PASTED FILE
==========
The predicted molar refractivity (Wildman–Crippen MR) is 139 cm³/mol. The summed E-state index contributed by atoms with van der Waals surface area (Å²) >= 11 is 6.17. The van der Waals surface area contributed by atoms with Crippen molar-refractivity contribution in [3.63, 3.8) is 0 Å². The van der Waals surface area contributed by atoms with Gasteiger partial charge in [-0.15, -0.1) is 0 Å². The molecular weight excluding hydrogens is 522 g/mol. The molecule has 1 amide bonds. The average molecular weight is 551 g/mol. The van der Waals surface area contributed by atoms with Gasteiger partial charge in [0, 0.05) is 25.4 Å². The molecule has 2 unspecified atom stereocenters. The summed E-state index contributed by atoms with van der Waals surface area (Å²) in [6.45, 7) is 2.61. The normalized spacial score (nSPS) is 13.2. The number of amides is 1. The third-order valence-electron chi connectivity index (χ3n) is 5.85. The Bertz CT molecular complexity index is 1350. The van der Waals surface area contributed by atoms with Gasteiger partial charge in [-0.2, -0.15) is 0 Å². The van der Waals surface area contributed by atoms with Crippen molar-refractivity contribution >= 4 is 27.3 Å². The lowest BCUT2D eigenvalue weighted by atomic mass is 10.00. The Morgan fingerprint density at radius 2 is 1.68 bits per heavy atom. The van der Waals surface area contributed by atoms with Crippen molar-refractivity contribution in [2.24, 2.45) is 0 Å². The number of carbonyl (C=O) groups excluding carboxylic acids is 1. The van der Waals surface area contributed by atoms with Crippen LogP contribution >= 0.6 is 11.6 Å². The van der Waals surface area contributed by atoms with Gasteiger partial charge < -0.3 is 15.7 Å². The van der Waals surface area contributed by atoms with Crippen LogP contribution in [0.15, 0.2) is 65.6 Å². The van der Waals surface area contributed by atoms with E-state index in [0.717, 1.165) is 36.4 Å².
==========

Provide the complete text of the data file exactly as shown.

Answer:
The predicted molar refractivity (Wildman–Crippen MR) is 139 cm³/mol. The summed E-state index contributed by atoms with van der Waals surface area (Å²) >= 11 is 6.17. The van der Waals surface area contributed by atoms with Crippen molar-refractivity contribution in [3.63, 3.8) is 0 Å². The van der Waals surface area contributed by atoms with Gasteiger partial charge in [-0.15, -0.1) is 0 Å². The molecular weight excluding hydrogens is 522 g/mol. The molecule has 1 amide bonds. The average molecular weight is 551 g/mol. The van der Waals surface area contributed by atoms with Gasteiger partial charge in [0, 0.05) is 25.4 Å². The molecule has 2 unspecified atom stereocenters. The summed E-state index contributed by atoms with van der Waals surface area (Å²) in [6.45, 7) is 2.61. The normalized spacial score (nSPS) is 13.2. The number of amides is 1. The third-order valence-electron chi connectivity index (χ3n) is 5.85. The Bertz CT molecular complexity index is 1350. The van der Waals surface area contributed by atoms with Gasteiger partial charge in [-0.2, -0.15) is 0 Å². The van der Waals surface area contributed by atoms with Crippen molar-refractivity contribution >= 4 is 27.3 Å². The lowest BCUT2D eigenvalue weighted by atomic mass is 10.00. The Morgan fingerprint density at radius 2 is 1.68 bits per heavy atom. The van der Waals surface area contributed by atoms with Crippen molar-refractivity contribution in [2.24, 2.45) is 0 Å². The number of carbonyl (C=O) groups excluding carboxylic acids is 1. The van der Waals surface area contributed by atoms with Crippen LogP contribution >= 0.6 is 11.6 Å². The van der Waals surface area contributed by atoms with Gasteiger partial charge < -0.3 is 15.7 Å². The van der Waals surface area contributed by atoms with Crippen LogP contribution in [0.15, 0.2) is 65.6 Å². The van der Waals surface area contributed by atoms with E-state index in [0.717, 1.165) is 36.4 Å².